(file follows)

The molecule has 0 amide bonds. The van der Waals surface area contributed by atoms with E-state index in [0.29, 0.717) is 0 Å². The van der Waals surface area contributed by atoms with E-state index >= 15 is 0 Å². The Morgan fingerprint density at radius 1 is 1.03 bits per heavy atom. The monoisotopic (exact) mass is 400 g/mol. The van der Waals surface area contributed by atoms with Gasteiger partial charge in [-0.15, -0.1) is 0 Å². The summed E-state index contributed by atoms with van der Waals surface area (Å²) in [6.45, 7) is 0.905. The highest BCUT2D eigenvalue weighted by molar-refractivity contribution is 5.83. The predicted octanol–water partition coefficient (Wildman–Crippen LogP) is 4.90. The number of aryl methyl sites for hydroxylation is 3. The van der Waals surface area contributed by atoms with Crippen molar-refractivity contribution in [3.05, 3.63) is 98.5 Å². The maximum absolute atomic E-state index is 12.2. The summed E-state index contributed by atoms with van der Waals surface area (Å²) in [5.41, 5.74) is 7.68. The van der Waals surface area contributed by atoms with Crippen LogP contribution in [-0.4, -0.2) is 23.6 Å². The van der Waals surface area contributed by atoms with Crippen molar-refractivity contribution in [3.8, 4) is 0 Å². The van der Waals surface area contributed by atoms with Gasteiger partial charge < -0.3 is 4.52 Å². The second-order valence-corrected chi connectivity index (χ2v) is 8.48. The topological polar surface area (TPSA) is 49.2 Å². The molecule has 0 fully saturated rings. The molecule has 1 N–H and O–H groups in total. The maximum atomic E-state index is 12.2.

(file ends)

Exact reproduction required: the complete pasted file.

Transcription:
The molecule has 0 amide bonds. The van der Waals surface area contributed by atoms with E-state index in [0.29, 0.717) is 0 Å². The van der Waals surface area contributed by atoms with E-state index >= 15 is 0 Å². The Morgan fingerprint density at radius 1 is 1.03 bits per heavy atom. The monoisotopic (exact) mass is 400 g/mol. The van der Waals surface area contributed by atoms with Gasteiger partial charge in [-0.15, -0.1) is 0 Å². The summed E-state index contributed by atoms with van der Waals surface area (Å²) in [6.45, 7) is 0.905. The highest BCUT2D eigenvalue weighted by molar-refractivity contribution is 5.83. The predicted octanol–water partition coefficient (Wildman–Crippen LogP) is 4.90. The number of aryl methyl sites for hydroxylation is 3. The van der Waals surface area contributed by atoms with Crippen molar-refractivity contribution in [3.05, 3.63) is 98.5 Å². The maximum absolute atomic E-state index is 12.2. The summed E-state index contributed by atoms with van der Waals surface area (Å²) in [5.41, 5.74) is 7.68. The van der Waals surface area contributed by atoms with Crippen LogP contribution in [-0.4, -0.2) is 23.6 Å². The van der Waals surface area contributed by atoms with Crippen molar-refractivity contribution in [3.8, 4) is 0 Å². The van der Waals surface area contributed by atoms with Gasteiger partial charge < -0.3 is 4.52 Å². The second-order valence-corrected chi connectivity index (χ2v) is 8.48. The topological polar surface area (TPSA) is 49.2 Å². The molecule has 0 fully saturated rings. The molecule has 1 N–H and O–H groups in total. The maximum atomic E-state index is 12.2.